Embedded Active Components for High-Reliability Products Print E-mail
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Written by Jim D. Raby   
Thursday, 31 January 2008 19:00

The missile’s shock and vibration mandated a new technology: a wire-bonded, solderless PCB.

I never planned to be in the assembly and manufacturing business. I was satisfied with my life in government, working with high reliability hardware, including various weapons systems and the Saturn Apollo program – the beginning of my industry experience. That is where I learned the most about the effects of vibration and shock on components and PCBs. But time has a way of changing one’s direction. One day, a friend who worked for the U.S. Navy called and asked for my help on a failing circuit board. I visited the supplier, provided a short-term solution, and then gave the Navy a plan for a long-term solution. They jumped on it quickly.

The problem was, the Navy supplier was mounting a heavy module on the board surface. When fired in the missile, the module leads would break loose and fail. Several companies have successfully buried passive die and components in boards, but many attempts to do the same with active die had failed. Nevertheless, I concluded that was the solution to the Navy’s problem. I planted the seed with some bright, young engineers who did not know it “wasn’t possible.”

Here’s what we developed. We built wire bonds from chip to board, forming a shorter circuit path, hence fewer parasitic influences. (Store the bare die in a nitrogen environment within a clean room.) The process does not use solder; therefore, tin whisker problems have been eliminated. After assembly is completed, so-called step cavities are filled with suppression materials and then covered with a copper lid on each side. The unit is now a solid block of electronics. There are flex tail inputs and outputs that permit connections to adjacent systems. A central cooling core in the board dissipates heat from components – more so than had been previously capable. For denser packaging, die can be stacked within the cavities.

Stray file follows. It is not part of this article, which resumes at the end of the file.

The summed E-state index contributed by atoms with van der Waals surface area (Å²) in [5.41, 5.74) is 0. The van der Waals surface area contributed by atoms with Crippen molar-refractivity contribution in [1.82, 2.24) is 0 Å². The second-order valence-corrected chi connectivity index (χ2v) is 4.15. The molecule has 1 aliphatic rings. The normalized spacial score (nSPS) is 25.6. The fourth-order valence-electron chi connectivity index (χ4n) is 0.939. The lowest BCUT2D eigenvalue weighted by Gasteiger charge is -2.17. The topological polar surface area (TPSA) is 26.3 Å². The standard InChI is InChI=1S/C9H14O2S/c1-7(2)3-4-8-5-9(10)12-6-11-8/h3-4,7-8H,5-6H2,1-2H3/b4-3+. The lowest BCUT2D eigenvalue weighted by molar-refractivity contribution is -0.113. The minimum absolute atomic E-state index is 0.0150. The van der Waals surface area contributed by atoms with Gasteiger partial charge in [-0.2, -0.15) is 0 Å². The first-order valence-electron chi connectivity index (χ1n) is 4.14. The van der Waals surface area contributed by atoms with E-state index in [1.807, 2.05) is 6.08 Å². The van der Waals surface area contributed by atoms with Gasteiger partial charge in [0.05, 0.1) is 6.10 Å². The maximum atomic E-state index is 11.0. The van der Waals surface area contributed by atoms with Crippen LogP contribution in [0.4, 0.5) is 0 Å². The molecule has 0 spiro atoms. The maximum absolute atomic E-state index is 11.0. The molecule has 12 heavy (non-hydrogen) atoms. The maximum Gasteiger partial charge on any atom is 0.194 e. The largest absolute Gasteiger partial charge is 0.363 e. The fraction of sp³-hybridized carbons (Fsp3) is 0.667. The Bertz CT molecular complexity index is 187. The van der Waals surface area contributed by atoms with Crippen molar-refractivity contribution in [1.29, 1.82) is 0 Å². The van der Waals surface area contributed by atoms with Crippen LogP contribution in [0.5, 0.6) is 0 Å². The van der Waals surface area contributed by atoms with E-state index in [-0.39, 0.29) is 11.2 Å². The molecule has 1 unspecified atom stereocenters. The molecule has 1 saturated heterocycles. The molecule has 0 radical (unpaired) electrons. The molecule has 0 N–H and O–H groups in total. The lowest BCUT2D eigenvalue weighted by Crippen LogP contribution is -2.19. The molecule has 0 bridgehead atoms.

A major problem was finding a board shop and tooling to build the boards, as the step cavities are not simple to build.

The result: complex hardware in about one-third the previous printed circuit board area.

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In October 2006, after sufficient testing to satisfy the harshest skeptics, we were issued US patent 7,116,557. Assemblies built using the novel process have withstood long temperature and humidity testing, and we know it to be solid manufacturing technology. It is less expensive to build with new designs, and it eases the weight and size of electronics modules. And we have had a successful Navy missile flight, and have built gun launch modules to withstand more than 20 kg of shock without failure.

Ed.: US 7,116,557, “Imbedded Component Integrated Circuit Assembly and Method of Making Same,” covers a printed circuit board assembly comprising a primary core of thermally conductive material; a two-tiered laminate substrate connected to the primary core, the two-tiered laminate substrate including a two-tiered cavity and electrically conductive circuit bonding pads connected to a circuit imbedded in a lower tier of the two-tiered laminate substrate; a circuit component disposed within the two-tiered cavity and connected to the primary core using a thermally conductive adhesive material, the circuit component including electrically conductive component bonding pads; flexible electrical interconnects connected to the electrically conductive circuit bonding pads and the electrically conductive component bonding pads; a conformal coating covering portions of the two-tiered laminate substrate, the thermally conductive adhesive material, the circuit component, the electrically conductive component bonding pads, the flexible electrical interconnects, the electrically conductive circuit bonding pads, and any portions of the primary core located in the two-tiered cavity and not covered by the thermally conductive adhesive material; and an encapsulating material filling the two-tiered cavity and encapsulating the thermally conductive adhesive material, the circuit component, the electrically conductive component bonding pads, the flexible electrical interconnects, and the electrically conductive circuit bonding pad. To review the patent, visit http://cc.msnscache.com/cache.aspx?q=72375698744183&lang=en-US&w=e65f8287.

Jim D. Raby, PE, is founder of Soldering Technology International (STI Electronics Inc.) (stielectronicsinc.com); This e-mail address is being protected from spambots. You need JavaScript enabled to view it .

 

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